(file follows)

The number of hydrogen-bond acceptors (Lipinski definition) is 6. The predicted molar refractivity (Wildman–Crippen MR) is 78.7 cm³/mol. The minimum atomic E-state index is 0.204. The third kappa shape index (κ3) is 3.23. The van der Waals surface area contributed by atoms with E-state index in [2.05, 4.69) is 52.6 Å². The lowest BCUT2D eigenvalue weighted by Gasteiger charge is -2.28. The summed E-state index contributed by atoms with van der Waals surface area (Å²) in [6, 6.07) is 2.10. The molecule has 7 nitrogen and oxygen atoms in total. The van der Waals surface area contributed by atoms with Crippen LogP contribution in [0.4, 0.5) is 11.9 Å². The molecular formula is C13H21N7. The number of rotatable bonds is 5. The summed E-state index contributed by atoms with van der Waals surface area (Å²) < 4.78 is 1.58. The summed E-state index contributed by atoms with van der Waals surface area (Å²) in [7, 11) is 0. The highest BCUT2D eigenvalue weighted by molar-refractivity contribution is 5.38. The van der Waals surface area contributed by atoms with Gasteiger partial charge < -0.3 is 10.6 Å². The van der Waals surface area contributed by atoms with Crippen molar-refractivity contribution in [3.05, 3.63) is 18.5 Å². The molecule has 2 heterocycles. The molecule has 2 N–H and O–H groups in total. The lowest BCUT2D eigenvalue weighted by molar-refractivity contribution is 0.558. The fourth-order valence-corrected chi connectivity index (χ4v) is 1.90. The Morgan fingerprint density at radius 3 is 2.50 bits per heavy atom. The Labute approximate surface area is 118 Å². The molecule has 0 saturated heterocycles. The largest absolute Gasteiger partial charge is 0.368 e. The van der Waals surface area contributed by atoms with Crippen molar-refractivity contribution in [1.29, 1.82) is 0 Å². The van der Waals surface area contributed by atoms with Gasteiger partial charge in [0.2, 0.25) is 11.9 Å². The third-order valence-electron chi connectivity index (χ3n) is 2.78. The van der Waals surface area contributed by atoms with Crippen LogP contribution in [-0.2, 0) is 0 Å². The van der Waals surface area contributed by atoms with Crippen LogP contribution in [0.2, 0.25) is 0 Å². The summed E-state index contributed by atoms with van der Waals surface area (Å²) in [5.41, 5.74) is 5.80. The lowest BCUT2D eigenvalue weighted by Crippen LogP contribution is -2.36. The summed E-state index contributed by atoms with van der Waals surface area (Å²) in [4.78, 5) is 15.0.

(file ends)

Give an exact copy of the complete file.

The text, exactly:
The number of hydrogen-bond acceptors (Lipinski definition) is 6. The predicted molar refractivity (Wildman–Crippen MR) is 78.7 cm³/mol. The minimum atomic E-state index is 0.204. The third kappa shape index (κ3) is 3.23. The van der Waals surface area contributed by atoms with E-state index in [2.05, 4.69) is 52.6 Å². The lowest BCUT2D eigenvalue weighted by Gasteiger charge is -2.28. The summed E-state index contributed by atoms with van der Waals surface area (Å²) in [6, 6.07) is 2.10. The molecule has 7 nitrogen and oxygen atoms in total. The van der Waals surface area contributed by atoms with Crippen LogP contribution in [0.4, 0.5) is 11.9 Å². The molecular formula is C13H21N7. The number of rotatable bonds is 5. The summed E-state index contributed by atoms with van der Waals surface area (Å²) < 4.78 is 1.58. The summed E-state index contributed by atoms with van der Waals surface area (Å²) in [7, 11) is 0. The highest BCUT2D eigenvalue weighted by molar-refractivity contribution is 5.38. The van der Waals surface area contributed by atoms with Gasteiger partial charge < -0.3 is 10.6 Å². The van der Waals surface area contributed by atoms with Crippen molar-refractivity contribution in [3.05, 3.63) is 18.5 Å². The molecule has 2 heterocycles. The molecule has 2 N–H and O–H groups in total. The lowest BCUT2D eigenvalue weighted by molar-refractivity contribution is 0.558. The fourth-order valence-corrected chi connectivity index (χ4v) is 1.90. The Morgan fingerprint density at radius 3 is 2.50 bits per heavy atom. The Labute approximate surface area is 118 Å². The molecule has 0 saturated heterocycles. The largest absolute Gasteiger partial charge is 0.368 e. The van der Waals surface area contributed by atoms with Crippen molar-refractivity contribution in [1.29, 1.82) is 0 Å². The van der Waals surface area contributed by atoms with Gasteiger partial charge in [0.2, 0.25) is 11.9 Å². The third-order valence-electron chi connectivity index (χ3n) is 2.78. The van der Waals surface area contributed by atoms with Crippen LogP contribution in [-0.2, 0) is 0 Å². The van der Waals surface area contributed by atoms with Crippen LogP contribution in [0.2, 0.25) is 0 Å². The summed E-state index contributed by atoms with van der Waals surface area (Å²) in [5.41, 5.74) is 5.80. The lowest BCUT2D eigenvalue weighted by Crippen LogP contribution is -2.36. The summed E-state index contributed by atoms with van der Waals surface area (Å²) in [4.78, 5) is 15.0.